On February 2, the Feast of the Presentation of Jesus at the Temple, as each year we celebrate the Day of Consecrated Life. This celebration is always an opportunity to marvel and give thanks to the Lord for this beautiful vocation to the consecrated life, and also an ideal moment to renew our commitment. Pope Francis met with seminarians and novices gathered on the occasion of the Year of Faith, July 6, 2013. He addressed them with words full of depth, not without humor ... Here are some excerpts:
«True joy does not come from things or from possessing, no! It is born from the encounter, from the relationship with others, it is born from feeling accepted, understood and loved, and from accepting, from understanding and from loving; and this is not because of a passing fancy but because the other is a person. Joy is born from the gratuitousness of an encounter! (...) When you see a seminarian, a priest, a sister or a novice with a a long face, gloomy, who seems to have thrown a soaking wet blanket over their life, one of those heavy blankets... which pulls one down.... Something has gone wrong! But please: never any sisters, never any priests with faces like “chilis pickled in vinegar” — never! The joy that comes from Jesus. Think about this: when a priest — I say a priest, but also a seminarian — when a priest or a sister lacks joy he or she is sad; you might think: “but this is a psychological problem”. No. It is true: that may be, that may be so, yes, it might. It might happen, some, poor things, fall sick.... It might be so. However in general it is not a psychological problem. Is it a problem of dissatisfaction? Well, yes! But what is at the heart of this lack of joy? It is a matter of celibacy. I will explain to you. You, seminarians, sisters, consecrate your love to Jesus, a great love. Your heart is for Jesus and this leads us to make the vow of chastity, the vow of celibacy. However the vow of chastity and the vow of celibacy do not end at the moment the vow is taken, they endure.... A journey that matures, that develops towards pastoral fatherhood, towards pastoral motherhood, and when a priest is not a father to his community, when a sister is not a mother to all those with whom she works, he or she becomes sad. This is the problem. For this reason I say to you: the root of sadness in pastoral life is precisely in the absence of fatherhood or motherhood that comes from living this consecration unsatisfactorily which on the contrary must lead us to fertility. It is impossible to imagine a priest or a sister who are not fertile: this is not Catholic! This is not Catholic! This is the beauty of consecration: it is joy, joy.
(...)To be joyful witnesses of the Gospel it is necessary to be authentic and consistent. And this is another word that I want to say to you: “authenticity”. (...) Consistence and authenticity! (...) Proclaiming the Gospel with an authentic life, with a consistent life. (...) I want to recommend this to you: be honest with your confessor. Always. Confess everything, do not be afraid. “Father, I have sinned!”. Think of the Samaritan woman who, to test him, in order to tell her fellow citizens that she had found the Messiah, said to him: “you have told me all that I have ever done”, and everyone knew about this woman’s life. Always tell your confessor the truth. This transparency will do us good, because it makes us humble, all of us. “But father, I have got stuck in this, I have done this, I have hated”... whatever it may be. Tell the truth, without hiding anything, without mincing your words, because you are talking to Jesus in the person of the confessor. And Jesus knows the truth He alone always forgives you! But all the Lord wants is for you to tell him what he already knows. Transparency! It is sad when one finds a seminarian or sister who in order to be rid of the stain confesses today with this one; tomorrow he or she goes to another, to another and to yet another: a peregrinatio to confessors in order to hide the truth from them. Transparency!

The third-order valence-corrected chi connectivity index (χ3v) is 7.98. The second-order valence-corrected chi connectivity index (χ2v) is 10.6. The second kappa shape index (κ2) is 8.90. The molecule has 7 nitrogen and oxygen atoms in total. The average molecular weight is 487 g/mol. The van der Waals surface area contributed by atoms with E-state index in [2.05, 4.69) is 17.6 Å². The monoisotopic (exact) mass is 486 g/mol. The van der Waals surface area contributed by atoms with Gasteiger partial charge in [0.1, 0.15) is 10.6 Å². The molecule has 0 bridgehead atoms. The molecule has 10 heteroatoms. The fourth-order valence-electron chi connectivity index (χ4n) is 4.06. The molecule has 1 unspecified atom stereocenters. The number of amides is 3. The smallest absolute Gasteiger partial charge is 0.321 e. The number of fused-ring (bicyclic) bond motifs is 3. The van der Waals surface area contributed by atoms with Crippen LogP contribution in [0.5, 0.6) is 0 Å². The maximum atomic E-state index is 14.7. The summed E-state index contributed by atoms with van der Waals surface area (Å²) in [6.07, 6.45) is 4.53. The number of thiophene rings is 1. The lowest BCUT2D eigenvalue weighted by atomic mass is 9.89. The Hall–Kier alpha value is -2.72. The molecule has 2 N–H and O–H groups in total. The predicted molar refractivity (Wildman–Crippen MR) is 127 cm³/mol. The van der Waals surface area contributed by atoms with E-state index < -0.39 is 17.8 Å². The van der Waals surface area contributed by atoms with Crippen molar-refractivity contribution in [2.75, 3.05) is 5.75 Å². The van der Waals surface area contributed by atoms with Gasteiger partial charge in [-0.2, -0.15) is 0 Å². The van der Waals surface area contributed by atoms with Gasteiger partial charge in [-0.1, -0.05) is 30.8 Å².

(...) In your formation there are the four fundamental pillars: spiritual formation, that is, the spiritual life; intellectual life, this means studying “in order to account for”; apostolic life, beginning to go out to proclaim the Gospel; and fourthly, community life. Four. (...) Remember the four pillars: spiritual life, intellectual life, apostolic life and community life. These four. You must build your vocation on these four elements. (...) And here I would like to stress the importance, in this community life, of relations of friendship and brotherhood that are an integral part of this formation. (...) Cultivate friendships, they are a precious good; however they must not teach you to close yourselves in but to go out of yourselves. A priest or a man or woman religious religious can never be an island, but must be a person who is always ready to meet others.
(...) I would like a more missionary Church, one that is not so staid. (...) Do not learn from us, from us who are no longer very young; do not learn from us the sport to which we old men so often have recourse: the sport of complaining! Do not learn from us the cult of the “goddess lamentation”. She is a goddess that.... is always complaining.... But be positive, cultivate your spiritual life and, at the same time, go out, be capable of meeting people, especially those most despised and underprivileged. Do not be afraid of going out and swimming against the tide. Be both contemplatives and missionaries. »